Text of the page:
Wednesday, February 03, 2010

Epically, Fantastically, Face-Palmingly Wrong

From The Economist, comes this lead para that speaks volumes — all of them scathing — about both the writer and the editor:
ALL men are created equal, or so reckoned Thomas Jefferson as he drafted America’s Declaration of Independence in 1776. Subsequent Americans have had reason to question the founding father. So too have people in the land from which the new nation gained its freedom. America and Britain are among the most unequal countries in the rich world ...
For this I am paying $100/year?

Ohhhh, that's what caveat emptor means.

10 Comments:

Blogger Peter Burnet said...

The new study, led by John Hills of the London School of Economics, found, for example, that the richest tenth of households received income more than four times that of the poorest tenth;

You must send this to Brit. He is collecting them.

As far as I can see, the left sees two major crises facing the West. The first is growing poverty and the second is environmental degradation brought on by exponential suburban expansion, second cars and massive, out-of-control conspicuous consumption.

February 04, 2010 2:43 AM  
Blogger Gaw said...

What a lazy non-sequitur and certainly not what you pay the Economist for.

February 04, 2010 3:19 AM  
Blogger David said...

Peter:

You say that as if those two points are contradictory, rather than pointing directly at their preferred solution: Poverty for all; Power for us.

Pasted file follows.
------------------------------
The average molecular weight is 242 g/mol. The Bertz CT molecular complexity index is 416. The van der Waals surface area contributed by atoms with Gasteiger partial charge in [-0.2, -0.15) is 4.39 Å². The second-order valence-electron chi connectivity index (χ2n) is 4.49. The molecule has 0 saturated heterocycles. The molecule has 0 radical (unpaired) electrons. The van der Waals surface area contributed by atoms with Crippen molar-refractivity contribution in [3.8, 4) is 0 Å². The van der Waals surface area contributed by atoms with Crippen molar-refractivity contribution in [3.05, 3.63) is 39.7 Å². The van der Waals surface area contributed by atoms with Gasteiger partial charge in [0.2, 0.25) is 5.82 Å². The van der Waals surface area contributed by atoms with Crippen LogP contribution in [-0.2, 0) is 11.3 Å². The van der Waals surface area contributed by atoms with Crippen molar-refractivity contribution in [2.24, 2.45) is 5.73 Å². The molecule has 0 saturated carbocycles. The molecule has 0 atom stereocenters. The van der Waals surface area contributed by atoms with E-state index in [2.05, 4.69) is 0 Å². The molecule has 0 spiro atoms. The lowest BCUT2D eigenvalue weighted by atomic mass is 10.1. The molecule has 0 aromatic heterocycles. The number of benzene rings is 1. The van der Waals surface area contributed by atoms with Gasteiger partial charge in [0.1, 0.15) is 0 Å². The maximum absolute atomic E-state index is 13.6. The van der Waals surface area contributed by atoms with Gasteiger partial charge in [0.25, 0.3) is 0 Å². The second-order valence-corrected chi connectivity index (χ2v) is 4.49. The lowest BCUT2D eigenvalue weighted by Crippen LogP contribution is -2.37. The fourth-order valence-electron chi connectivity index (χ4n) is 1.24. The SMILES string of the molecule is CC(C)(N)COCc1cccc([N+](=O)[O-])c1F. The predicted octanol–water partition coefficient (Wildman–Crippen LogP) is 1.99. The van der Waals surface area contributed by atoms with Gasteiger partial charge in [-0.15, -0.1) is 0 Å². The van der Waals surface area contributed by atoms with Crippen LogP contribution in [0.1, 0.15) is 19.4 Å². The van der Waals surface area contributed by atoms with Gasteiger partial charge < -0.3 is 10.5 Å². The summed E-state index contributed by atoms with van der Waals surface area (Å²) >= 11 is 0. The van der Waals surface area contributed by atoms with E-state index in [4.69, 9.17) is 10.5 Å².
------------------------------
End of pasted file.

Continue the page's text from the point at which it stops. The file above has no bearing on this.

February 04, 2010 6:03 AM  
Blogger Brit said...

the richest tenth of households received income more than four times that of the poorest tenth

Scandalous!

February 04, 2010 6:08 AM  
Blogger erp said...

Did the article say that 5% of taxpayers pay over 50% of the taxes and almost 50% of our fellows pay no taxes at all -- some of those who don't pay any taxes, get tax refunds (EIC) anyway! Is this a great country or what!

Parasites can't seem to understand that if we can't generate great wealth, Uncle Sap won't won't be able to pay them their allowances.

February 04, 2010 6:12 AM  
Blogger Peter Burnet said...

David:

So what's wrong with that? Don't tell me you are one of those fanatics who claims to believe in social mobility but then sets conditions on which direction it should take?

BTW, can anyone beat this excerpt for incoherence, pretentiousness, self-parody or just plain old-fashioned stupidity?

The goal of greater equality of outcomes also has its boosters. In “The Spirit Level”, epidemiologists Kate Pickett and Richard Wilkinson claim that more equal societies are healthier than unequal ones, as well as happier. Not all agree, but in a country where the National Health Service accounts for almost a fifth of public spending, it is worth considering.

February 04, 2010 7:24 AM  
Blogger Bret said...

Some day Hey Skipper will stop paying for such nonsense.

February 04, 2010 9:42 AM  
Blogger Hey Skipper said...

Gaw:

It is worse than a just a non-sequitor, although there is that too. The initial assertion could not have gotten the whole basis for liberal democracy more wrong: they used up all the wrongness there is on this subject in a couple sentences.

It is one thing to disagree with Jefferson, but another entirely to stand him on his head.

Bret:

I thought this was going to be the year I gave them the heave-ho, but decided on another chance.

February 04, 2010 12:28 PM  
Blogger Ali said...

It's a pity they don't have by-lines so you can tell whose work to avoid. The obit on Charlie Wilson was a thing of beauty that brought a (manly) tear to the eye.

http://www.economist.com/obituary/displayStory.cfm?story_id=15543398

February 27, 2010 2:50 PM  
Blogger Hey Skipper said...

The Economist obits are almost universally excellent.

The best obits I have ever read are all by British authors.

March 04, 2010 1:27 PM  

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